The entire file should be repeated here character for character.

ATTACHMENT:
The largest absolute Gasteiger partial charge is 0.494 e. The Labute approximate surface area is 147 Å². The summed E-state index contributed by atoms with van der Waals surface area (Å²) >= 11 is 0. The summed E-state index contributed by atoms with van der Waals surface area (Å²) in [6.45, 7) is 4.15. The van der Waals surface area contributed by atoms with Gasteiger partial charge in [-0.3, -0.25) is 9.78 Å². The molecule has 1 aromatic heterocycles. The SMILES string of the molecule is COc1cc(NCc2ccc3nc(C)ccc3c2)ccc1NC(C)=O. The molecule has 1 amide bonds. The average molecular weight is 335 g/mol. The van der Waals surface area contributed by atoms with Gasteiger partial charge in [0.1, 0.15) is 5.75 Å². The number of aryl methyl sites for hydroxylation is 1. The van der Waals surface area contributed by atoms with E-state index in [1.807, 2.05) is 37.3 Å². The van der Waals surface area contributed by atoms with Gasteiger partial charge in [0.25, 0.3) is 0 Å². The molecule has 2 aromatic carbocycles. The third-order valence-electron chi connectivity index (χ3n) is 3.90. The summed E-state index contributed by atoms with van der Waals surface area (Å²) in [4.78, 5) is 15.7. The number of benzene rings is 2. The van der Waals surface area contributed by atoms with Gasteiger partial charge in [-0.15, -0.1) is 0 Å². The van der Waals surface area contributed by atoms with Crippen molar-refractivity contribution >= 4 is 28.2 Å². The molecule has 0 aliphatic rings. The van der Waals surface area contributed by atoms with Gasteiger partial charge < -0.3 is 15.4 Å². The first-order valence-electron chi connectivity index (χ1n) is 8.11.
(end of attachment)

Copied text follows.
The largest absolute Gasteiger partial charge is 0.494 e. The Labute approximate surface area is 147 Å². The summed E-state index contributed by atoms with van der Waals surface area (Å²) >= 11 is 0. The summed E-state index contributed by atoms with van der Waals surface area (Å²) in [6.45, 7) is 4.15. The van der Waals surface area contributed by atoms with Gasteiger partial charge in [-0.3, -0.25) is 9.78 Å². The molecule has 1 aromatic heterocycles. The SMILES string of the molecule is COc1cc(NCc2ccc3nc(C)ccc3c2)ccc1NC(C)=O. The molecule has 1 amide bonds. The average molecular weight is 335 g/mol. The van der Waals surface area contributed by atoms with Gasteiger partial charge in [0.1, 0.15) is 5.75 Å². The number of aryl methyl sites for hydroxylation is 1. The van der Waals surface area contributed by atoms with E-state index in [1.807, 2.05) is 37.3 Å². The van der Waals surface area contributed by atoms with Gasteiger partial charge in [0.25, 0.3) is 0 Å². The molecule has 2 aromatic carbocycles. The third-order valence-electron chi connectivity index (χ3n) is 3.90. The summed E-state index contributed by atoms with van der Waals surface area (Å²) in [4.78, 5) is 15.7. The number of benzene rings is 2. The van der Waals surface area contributed by atoms with Gasteiger partial charge in [-0.15, -0.1) is 0 Å². The van der Waals surface area contributed by atoms with Crippen molar-refractivity contribution >= 4 is 28.2 Å². The molecule has 0 aliphatic rings. The van der Waals surface area contributed by atoms with Gasteiger partial charge < -0.3 is 15.4 Å². The first-order valence-electron chi connectivity index (χ1n) is 8.11.